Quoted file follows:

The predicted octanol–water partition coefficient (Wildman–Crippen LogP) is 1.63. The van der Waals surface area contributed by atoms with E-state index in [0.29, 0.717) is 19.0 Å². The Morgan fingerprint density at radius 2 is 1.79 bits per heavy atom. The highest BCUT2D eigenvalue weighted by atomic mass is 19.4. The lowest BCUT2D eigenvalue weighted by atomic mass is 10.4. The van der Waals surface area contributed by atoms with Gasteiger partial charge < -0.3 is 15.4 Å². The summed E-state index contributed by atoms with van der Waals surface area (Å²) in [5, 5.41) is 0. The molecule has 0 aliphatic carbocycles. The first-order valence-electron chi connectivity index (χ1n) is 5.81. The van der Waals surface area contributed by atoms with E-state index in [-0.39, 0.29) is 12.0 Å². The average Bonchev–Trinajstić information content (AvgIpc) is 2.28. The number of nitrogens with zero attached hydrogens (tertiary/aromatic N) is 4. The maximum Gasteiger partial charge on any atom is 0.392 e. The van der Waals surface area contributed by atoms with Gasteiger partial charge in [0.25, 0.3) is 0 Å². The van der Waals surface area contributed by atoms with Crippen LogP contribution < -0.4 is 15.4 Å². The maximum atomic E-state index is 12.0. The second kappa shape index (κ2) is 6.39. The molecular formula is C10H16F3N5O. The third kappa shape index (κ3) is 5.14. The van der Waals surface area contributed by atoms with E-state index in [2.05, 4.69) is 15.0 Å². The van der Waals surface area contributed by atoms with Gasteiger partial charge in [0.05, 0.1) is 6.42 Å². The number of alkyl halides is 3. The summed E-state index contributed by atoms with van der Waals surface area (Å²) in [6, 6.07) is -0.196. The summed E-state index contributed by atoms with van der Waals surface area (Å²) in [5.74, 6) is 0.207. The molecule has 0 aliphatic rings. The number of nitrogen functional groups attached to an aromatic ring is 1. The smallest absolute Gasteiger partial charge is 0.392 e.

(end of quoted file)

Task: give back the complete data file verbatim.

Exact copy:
The predicted octanol–water partition coefficient (Wildman–Crippen LogP) is 1.63. The van der Waals surface area contributed by atoms with E-state index in [0.29, 0.717) is 19.0 Å². The Morgan fingerprint density at radius 2 is 1.79 bits per heavy atom. The highest BCUT2D eigenvalue weighted by atomic mass is 19.4. The lowest BCUT2D eigenvalue weighted by atomic mass is 10.4. The van der Waals surface area contributed by atoms with Gasteiger partial charge < -0.3 is 15.4 Å². The summed E-state index contributed by atoms with van der Waals surface area (Å²) in [5, 5.41) is 0. The molecule has 0 aliphatic carbocycles. The first-order valence-electron chi connectivity index (χ1n) is 5.81. The van der Waals surface area contributed by atoms with E-state index in [-0.39, 0.29) is 12.0 Å². The average Bonchev–Trinajstić information content (AvgIpc) is 2.28. The number of nitrogens with zero attached hydrogens (tertiary/aromatic N) is 4. The maximum Gasteiger partial charge on any atom is 0.392 e. The van der Waals surface area contributed by atoms with Gasteiger partial charge in [0.25, 0.3) is 0 Å². The van der Waals surface area contributed by atoms with Crippen LogP contribution < -0.4 is 15.4 Å². The maximum atomic E-state index is 12.0. The second kappa shape index (κ2) is 6.39. The molecular formula is C10H16F3N5O. The third kappa shape index (κ3) is 5.14. The van der Waals surface area contributed by atoms with E-state index in [2.05, 4.69) is 15.0 Å². The van der Waals surface area contributed by atoms with Gasteiger partial charge in [0.05, 0.1) is 6.42 Å². The number of alkyl halides is 3. The summed E-state index contributed by atoms with van der Waals surface area (Å²) in [6, 6.07) is -0.196. The summed E-state index contributed by atoms with van der Waals surface area (Å²) in [5.74, 6) is 0.207. The molecule has 0 aliphatic rings. The number of nitrogen functional groups attached to an aromatic ring is 1. The smallest absolute Gasteiger partial charge is 0.392 e.